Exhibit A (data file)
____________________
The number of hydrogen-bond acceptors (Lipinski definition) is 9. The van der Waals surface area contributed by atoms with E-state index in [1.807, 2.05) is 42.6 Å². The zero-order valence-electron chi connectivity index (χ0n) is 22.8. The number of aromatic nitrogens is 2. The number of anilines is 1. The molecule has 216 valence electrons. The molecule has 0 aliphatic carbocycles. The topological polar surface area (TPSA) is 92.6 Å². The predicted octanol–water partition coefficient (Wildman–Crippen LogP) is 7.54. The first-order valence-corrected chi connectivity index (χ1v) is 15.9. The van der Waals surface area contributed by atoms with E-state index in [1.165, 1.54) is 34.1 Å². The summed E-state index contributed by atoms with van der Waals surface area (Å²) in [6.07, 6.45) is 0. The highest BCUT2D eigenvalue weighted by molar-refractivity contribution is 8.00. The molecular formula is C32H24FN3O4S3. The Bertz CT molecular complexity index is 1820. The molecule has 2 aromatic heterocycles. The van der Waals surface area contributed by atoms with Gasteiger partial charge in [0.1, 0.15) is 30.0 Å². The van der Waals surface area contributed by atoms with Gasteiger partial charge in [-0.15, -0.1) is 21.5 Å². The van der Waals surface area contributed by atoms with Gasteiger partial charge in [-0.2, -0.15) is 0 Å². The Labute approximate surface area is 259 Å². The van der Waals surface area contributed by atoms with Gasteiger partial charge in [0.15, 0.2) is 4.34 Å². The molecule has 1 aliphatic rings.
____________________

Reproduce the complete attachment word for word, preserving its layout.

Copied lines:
The number of hydrogen-bond acceptors (Lipinski definition) is 9. The van der Waals surface area contributed by atoms with E-state index in [1.807, 2.05) is 42.6 Å². The zero-order valence-electron chi connectivity index (χ0n) is 22.8. The number of aromatic nitrogens is 2. The number of anilines is 1. The molecule has 216 valence electrons. The molecule has 0 aliphatic carbocycles. The topological polar surface area (TPSA) is 92.6 Å². The predicted octanol–water partition coefficient (Wildman–Crippen LogP) is 7.54. The first-order valence-corrected chi connectivity index (χ1v) is 15.9. The van der Waals surface area contributed by atoms with E-state index in [1.165, 1.54) is 34.1 Å². The summed E-state index contributed by atoms with van der Waals surface area (Å²) in [6.07, 6.45) is 0. The highest BCUT2D eigenvalue weighted by molar-refractivity contribution is 8.00. The molecular formula is C32H24FN3O4S3. The Bertz CT molecular complexity index is 1820. The molecule has 2 aromatic heterocycles. The van der Waals surface area contributed by atoms with Gasteiger partial charge in [0.1, 0.15) is 30.0 Å². The van der Waals surface area contributed by atoms with Gasteiger partial charge in [-0.15, -0.1) is 21.5 Å². The van der Waals surface area contributed by atoms with Gasteiger partial charge in [-0.2, -0.15) is 0 Å². The Labute approximate surface area is 259 Å². The van der Waals surface area contributed by atoms with Gasteiger partial charge in [0.15, 0.2) is 4.34 Å². The molecule has 1 aliphatic rings.